Venipuncture is the most commonly performed invasive procedure in hospitals daily. The risk of this procedure is nerve damage or an arterial nick. Of course, there are other possible issues, such as hematoma and injection-site infection. Then there’s dealing with caterwauling children and swooning adults with needle-phobic syncope. So, imagine if one could obviate the venipuncture procedure with a simple finger-prick technique and still acquire all the necessary bloodwork panels. It would be, without exaggeration, a revolutionary paradigm shift in medicine.
Such was the dream of a 20-something Stanford wunderkind named Elizabeth Holmes, the founder of the health technology corporation Theranos. Her crash-and-burn story has been in told in documentaries and across international media outlets. However, the best way to comprehend the scope of this Silicon Valley boom and bust is by reading Bad Blood: Secrets and Lies in a Silicon Valley Startup, authored by The Wall Street Journal reporter who broke the story, John Carreyrou.
Title: Bad Blood: Secrets and Lies in a Silicon Valley Startup
Author: John Carreyrou
Publisher: Alfred A. Knopf
Publication date: May 2018
Price: $26.95, hardcover, 352 pages
A Billionaire in the Making
Elizabeth Holmes was well-heeled; her father was Vice President of Enron (not without irony, another disgraced company), and her mother was a congressional committee staffer. Ms. Holmes knew she wanted to be an entrepreneurial powerbroker from a young age. When she was 7, she was determined to build a time-travel machine and filled several notebooks with detailed engineering drawings. When she was 10, one of her relatives asked her the singular question every boy and girl eventually faces: What do you want to be when you grow up? Without skipping a beat, Ms. Holmes said, a billionaire. Somewhat of an outsider, the tall, gangly Ms. Holmes tore into her studies, forgoing much of the whimsy of teenage years for her ambitions.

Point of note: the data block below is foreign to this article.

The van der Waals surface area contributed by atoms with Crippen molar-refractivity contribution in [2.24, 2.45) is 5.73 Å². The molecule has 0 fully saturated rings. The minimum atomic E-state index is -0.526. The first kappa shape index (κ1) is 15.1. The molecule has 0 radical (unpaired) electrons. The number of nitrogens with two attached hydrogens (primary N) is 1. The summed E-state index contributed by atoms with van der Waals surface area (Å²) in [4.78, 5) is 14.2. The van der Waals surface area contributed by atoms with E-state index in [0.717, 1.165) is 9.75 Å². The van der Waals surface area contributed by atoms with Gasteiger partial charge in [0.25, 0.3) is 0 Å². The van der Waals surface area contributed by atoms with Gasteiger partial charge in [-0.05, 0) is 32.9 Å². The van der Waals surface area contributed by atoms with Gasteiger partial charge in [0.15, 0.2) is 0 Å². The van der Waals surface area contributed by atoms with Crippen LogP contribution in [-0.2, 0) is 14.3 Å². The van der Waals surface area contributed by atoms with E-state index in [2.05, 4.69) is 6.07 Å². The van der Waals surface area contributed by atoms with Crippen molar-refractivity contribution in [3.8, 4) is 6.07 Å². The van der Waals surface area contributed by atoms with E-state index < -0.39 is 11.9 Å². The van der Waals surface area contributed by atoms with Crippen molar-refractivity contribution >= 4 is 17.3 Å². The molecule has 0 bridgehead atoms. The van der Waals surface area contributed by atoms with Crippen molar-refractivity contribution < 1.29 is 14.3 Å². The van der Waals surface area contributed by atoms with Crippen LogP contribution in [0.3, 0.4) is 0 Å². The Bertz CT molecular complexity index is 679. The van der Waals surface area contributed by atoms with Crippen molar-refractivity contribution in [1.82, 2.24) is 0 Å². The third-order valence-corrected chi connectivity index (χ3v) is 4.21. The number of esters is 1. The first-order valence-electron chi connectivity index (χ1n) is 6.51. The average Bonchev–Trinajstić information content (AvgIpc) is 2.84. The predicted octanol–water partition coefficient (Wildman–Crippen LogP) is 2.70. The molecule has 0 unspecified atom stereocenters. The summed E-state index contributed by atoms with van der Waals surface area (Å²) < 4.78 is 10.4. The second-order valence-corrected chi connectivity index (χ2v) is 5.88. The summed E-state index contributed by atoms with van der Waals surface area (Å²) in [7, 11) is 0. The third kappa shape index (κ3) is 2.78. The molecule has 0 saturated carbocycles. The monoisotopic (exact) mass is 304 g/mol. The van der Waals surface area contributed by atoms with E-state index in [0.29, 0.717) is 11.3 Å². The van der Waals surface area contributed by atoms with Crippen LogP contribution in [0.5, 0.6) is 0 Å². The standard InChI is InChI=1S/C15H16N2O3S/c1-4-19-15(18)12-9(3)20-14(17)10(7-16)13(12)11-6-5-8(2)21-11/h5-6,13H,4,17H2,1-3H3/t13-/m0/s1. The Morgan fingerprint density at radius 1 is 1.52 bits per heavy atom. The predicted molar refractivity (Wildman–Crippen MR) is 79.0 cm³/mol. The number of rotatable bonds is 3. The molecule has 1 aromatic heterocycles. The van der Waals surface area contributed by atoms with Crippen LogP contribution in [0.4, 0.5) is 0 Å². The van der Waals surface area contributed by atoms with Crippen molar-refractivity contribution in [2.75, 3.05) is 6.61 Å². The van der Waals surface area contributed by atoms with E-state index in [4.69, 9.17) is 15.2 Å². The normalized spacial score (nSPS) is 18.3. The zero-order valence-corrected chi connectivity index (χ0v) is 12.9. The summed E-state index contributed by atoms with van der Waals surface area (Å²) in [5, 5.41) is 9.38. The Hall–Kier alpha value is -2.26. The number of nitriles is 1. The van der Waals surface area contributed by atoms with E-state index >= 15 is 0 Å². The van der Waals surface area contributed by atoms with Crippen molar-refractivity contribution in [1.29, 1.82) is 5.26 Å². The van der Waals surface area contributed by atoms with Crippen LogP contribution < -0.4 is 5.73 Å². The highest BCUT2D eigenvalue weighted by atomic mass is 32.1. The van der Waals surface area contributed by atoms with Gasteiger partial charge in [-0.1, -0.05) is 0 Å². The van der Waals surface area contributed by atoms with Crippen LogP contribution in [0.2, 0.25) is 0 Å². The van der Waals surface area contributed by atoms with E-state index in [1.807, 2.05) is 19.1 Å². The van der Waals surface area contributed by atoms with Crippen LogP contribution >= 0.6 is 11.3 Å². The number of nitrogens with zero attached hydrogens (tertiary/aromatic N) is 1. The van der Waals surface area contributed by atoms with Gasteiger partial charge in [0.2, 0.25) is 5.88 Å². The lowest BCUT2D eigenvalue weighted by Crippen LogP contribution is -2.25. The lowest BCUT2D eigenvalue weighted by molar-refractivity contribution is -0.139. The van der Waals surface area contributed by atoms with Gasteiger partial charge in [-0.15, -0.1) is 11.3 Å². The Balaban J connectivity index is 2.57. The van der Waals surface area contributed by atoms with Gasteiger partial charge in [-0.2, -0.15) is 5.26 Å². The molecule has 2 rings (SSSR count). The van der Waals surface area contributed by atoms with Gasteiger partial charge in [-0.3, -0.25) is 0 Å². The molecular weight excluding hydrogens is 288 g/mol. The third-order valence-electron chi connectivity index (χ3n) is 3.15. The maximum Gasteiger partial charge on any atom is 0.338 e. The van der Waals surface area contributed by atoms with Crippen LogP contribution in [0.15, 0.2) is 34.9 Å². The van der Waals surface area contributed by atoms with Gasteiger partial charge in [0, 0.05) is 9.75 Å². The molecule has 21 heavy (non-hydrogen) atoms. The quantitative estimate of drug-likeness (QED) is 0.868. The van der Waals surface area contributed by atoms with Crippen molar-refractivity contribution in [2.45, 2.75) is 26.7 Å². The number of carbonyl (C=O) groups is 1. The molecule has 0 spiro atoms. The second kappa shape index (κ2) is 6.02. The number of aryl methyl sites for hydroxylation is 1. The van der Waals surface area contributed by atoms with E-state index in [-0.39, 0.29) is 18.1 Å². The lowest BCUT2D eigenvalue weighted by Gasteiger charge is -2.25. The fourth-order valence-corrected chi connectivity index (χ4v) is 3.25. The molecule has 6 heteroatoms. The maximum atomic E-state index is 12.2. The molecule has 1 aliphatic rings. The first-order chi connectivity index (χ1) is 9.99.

In 2002, she was accepted to Stanford as a President’s Scholar. She was on her way. An experience as an intern at the Genome Institute of Singapore testing patient samples obtained by low-tech methods convinced Ms. Holmes there a was a better way forward.
Here, is where Bad Blood begins to gallop along, a gripping read to the final page. As readers turn the pages, it’s important to remember that the woman convincing movers and shakers from the financial sector, the political arena, and Silicon Valley to invest in her startup is only 19 years old. Her device, called Theranos, was a cartridge-and-reader system that blended the fields of microfluids and biochemistry.
The patient would prick his or her finger to draw a small sample of blood and place it in a credit card–thin cartridge that would slip into a reader machine. Pumps pushed the blood through the cartridge and coated it with antibodies, separating all the blood’s elements that would be read and translated into a result. Ms. Holmes envisioned a Theranos unit in homes across the nation, replacing the billion-dollar phlebotomy industry, and more.